FrédéricLN said...

@ Mitch Guthman: there is a very lively debate inside the French left between, let us say, "digital natives" who hope that France will at last embrace new economy and strike back in the world arena, as id did in 1885-1910; and self-claimed "colbertistes" saying that the State must organize the economy, close borders when needed, subsidize our failing industries, because if left to the rules of global market, they would certainly loose before owes that are stronger by essence (the US, China), and only State support gives us the ability to compete… as Louis XIV confronted the whole Europe… (and lost — they forget that).

Art, about "there seems to be some longer-term plan afoot" — how surprised I would be if it was the case.

FrédéricLN said...

oops, "owes that" ? unreadable and I can't understand what I meant to write. Maybe "global leaders, who" :)

Cola di Rienzo said...

So important in fact, that Macron has now published an even more abstruse English version of the same article in the Wall Street Journal:

Mitch Guthman said...

@ Cola di Rienzo,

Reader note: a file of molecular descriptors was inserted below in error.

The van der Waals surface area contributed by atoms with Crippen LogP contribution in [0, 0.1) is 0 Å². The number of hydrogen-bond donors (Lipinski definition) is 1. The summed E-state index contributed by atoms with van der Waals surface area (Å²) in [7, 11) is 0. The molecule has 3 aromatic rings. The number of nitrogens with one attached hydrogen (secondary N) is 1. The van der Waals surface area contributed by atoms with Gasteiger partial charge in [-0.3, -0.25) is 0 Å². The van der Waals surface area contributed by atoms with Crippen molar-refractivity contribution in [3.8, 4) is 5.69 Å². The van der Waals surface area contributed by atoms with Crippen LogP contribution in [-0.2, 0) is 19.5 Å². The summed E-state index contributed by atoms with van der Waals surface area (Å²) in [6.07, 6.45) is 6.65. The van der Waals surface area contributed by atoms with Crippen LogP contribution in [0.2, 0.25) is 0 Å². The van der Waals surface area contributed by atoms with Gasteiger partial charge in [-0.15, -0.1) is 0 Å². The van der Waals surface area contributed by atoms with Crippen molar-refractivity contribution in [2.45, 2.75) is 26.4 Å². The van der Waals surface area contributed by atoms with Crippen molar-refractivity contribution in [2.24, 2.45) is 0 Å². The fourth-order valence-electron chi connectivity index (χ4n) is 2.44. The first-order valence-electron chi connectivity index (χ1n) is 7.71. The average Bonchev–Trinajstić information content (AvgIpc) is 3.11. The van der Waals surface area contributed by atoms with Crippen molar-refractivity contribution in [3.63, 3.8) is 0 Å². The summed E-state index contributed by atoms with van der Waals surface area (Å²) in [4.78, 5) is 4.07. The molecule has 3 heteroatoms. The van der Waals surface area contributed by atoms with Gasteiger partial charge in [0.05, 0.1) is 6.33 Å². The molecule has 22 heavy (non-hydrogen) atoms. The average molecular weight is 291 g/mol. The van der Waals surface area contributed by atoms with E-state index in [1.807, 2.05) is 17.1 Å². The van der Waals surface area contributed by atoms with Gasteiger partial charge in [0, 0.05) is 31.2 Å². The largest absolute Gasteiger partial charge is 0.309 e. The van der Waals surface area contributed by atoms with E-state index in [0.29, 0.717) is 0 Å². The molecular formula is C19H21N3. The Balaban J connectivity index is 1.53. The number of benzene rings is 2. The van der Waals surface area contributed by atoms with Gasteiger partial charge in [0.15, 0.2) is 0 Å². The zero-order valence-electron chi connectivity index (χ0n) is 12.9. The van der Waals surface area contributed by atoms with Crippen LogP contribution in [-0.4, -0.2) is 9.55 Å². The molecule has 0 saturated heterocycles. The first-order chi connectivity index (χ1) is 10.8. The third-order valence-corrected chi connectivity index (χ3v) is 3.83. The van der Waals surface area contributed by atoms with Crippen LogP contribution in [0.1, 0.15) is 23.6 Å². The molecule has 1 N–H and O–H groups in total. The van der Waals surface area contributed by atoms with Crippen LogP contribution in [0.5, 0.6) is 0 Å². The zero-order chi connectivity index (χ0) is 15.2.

Thank you for the link. It is a great relief to see that Macron’s “Colbertist” proposal is equally incompressible in English. And he lets his mask slip by his choice of where to publish the English version of his article. Obviously, he has chosen to speak with his own kind rather than with the people of the left.

But on the substance, perhaps some journalist would like to ask Macron to explain, for example, what would be the point of buying these shares in Renault, at an immense cost to the state, if the plan is then to quickly sell the shares, which would permit the management of the company to do whatever it wanted to do in the first place?

What is the point in spending the state’s money to buy shares in Renault without a longer term plan to revitalize the company? If the injection of money and ideas succeeds, why should the state sell its interest in Renault ——shouldn’t the people be the ones to benefit if this investment is successful?

Similarly, it seems obvious that the money sunk into Renault will be wasted in the absence of a plan to address the larger problems with globalization. To what extent does Macron believes that the difficulties of French manufacturing attributable to inefficiencies or poor practices? Does he believe that France’s difficulty in the manufacturing sector are because French workers are overpaid and underworked?